Sat | Apr 18, 2015

Art unlimited - 2012 Biennial showcases Jamaica's creative acumen

Published:Sunday | January 13, 2013
An Upper St Andrew Concubine, mixed media on fabric by Phillip Thomas.
'Dreaming backwards' by Jasmine Thomas-Girvan.
Multi-media video installation 'The Observation (Bush Cockerel) - A Fictitious History by Ebony Patterson.
'Entrapment' by Duane Allen, made from steel, wire and nylon.
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Amitabh Sharma, Contributor

The breeze from the Kingston waterfront leads to the doorsteps of the National Gallery of Jamaica (NGJ), opening to a burst of elements of creative expression of Jamaican artists from across the world.

With the moods ranging from subtle and gentle to those that shock, the 2012 Biennial encapsulates the myriad of statements.

"In the Biennial, there is work that is playful, sombre, respectful, or provocative," said Dr Veerle Poupeye, executive director of NGJ.

"This year," she continued, "we expanded the definition of "Jamaican artist" to include artists of Jamaican parentage - previously, we used (residents of) Jamaica or Jamaican born as the criteria.

"We did so in recognition of the significant role played by the Jamaican diaspora in the development of what can be considered Jamaican culture, which is itself an increasingly diverse and transnational field."

This wide view was reflected as one walked through the gallery, each section transitioning like interchanging hues on an artist's palette, with the shades of lighting adding to the dramatic effects.

The exhibition is diverse to include conventional
representational and abstract; the new, sometimes shocking realism we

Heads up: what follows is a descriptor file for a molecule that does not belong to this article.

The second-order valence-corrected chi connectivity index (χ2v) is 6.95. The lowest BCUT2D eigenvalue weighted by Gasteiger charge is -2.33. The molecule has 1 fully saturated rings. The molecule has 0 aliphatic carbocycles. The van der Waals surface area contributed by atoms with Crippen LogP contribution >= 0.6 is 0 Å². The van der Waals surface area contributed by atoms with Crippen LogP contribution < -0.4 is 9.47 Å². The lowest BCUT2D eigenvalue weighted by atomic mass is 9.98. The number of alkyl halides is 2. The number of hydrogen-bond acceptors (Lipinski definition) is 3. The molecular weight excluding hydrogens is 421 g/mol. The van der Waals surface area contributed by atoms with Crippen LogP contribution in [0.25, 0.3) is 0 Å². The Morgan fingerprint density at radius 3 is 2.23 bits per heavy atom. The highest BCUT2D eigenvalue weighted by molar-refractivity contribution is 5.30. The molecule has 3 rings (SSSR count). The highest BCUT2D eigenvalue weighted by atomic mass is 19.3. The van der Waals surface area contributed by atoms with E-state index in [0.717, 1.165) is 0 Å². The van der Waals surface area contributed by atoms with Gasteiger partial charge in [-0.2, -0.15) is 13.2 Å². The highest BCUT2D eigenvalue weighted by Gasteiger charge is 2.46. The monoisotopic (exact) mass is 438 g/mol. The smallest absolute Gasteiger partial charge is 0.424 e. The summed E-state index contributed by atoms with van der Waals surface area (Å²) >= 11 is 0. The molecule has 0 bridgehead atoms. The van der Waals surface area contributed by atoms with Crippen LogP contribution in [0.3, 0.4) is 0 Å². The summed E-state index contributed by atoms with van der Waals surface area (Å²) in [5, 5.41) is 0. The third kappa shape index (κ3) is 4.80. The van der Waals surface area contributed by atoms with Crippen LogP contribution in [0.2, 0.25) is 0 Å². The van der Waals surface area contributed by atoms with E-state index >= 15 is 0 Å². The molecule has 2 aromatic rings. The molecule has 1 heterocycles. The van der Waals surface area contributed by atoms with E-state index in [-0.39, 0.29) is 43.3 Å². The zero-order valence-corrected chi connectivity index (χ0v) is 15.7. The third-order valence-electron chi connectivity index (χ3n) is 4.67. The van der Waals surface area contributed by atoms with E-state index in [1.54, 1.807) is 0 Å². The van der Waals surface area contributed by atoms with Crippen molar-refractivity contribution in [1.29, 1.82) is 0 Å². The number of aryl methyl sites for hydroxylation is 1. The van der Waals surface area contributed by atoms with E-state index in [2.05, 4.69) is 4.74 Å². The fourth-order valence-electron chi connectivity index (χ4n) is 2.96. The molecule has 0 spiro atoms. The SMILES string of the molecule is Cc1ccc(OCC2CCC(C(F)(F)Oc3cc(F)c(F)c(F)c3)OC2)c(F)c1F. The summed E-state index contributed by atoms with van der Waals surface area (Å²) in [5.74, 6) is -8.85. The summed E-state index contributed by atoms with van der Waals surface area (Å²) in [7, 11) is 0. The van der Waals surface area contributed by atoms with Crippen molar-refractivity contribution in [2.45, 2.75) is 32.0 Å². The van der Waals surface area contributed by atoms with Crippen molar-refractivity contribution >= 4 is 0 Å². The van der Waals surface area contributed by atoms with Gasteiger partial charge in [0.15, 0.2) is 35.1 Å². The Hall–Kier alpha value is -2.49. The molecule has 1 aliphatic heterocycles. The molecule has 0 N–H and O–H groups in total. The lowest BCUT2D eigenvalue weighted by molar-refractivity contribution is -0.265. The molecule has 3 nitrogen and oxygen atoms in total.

see in a lot of digital photography; magical realism and the
likes.

"We have portraits, landscapes, a digital
illustration of a hamburger, a short film, various works that reflect on
gender, sexuality and the body, works that reflect critically on
Jamaican/Caribbean history and on contemporary Jamaican and global
society; works that explore texture and surface," Poupeye
informed.

"This National Biennial truly celebrates
artistic diversity - arguably the entire exhibition can be seen as a
portrait of the Jamaican society, in all its dynamic diversity," she
added.

New media as a creative expression was one such
display of diversity ranging from digital photography, illustration and
video interspersed with the conventional media and
genres.

"The exhibition embraces technical, conceptual
and aesthetic diversity and innovation but also honours the traditional
and, throughout, adheres to high standards of quality and integrity,"
Poupeye said.

The 2012 National Biennial features 126
works by 86 artists, of which 50 were invited, while the other 36
entered through the jury system. The Biennial reflects a healthy
diversity of themes, styles and approaches, from the conventional to the
experimental and, inevitably, the controversial. It comprises work in a
variety of media including: painting, sculpture, collage, illustration,
assemblage, installation, ceramics, photography, video, animation, and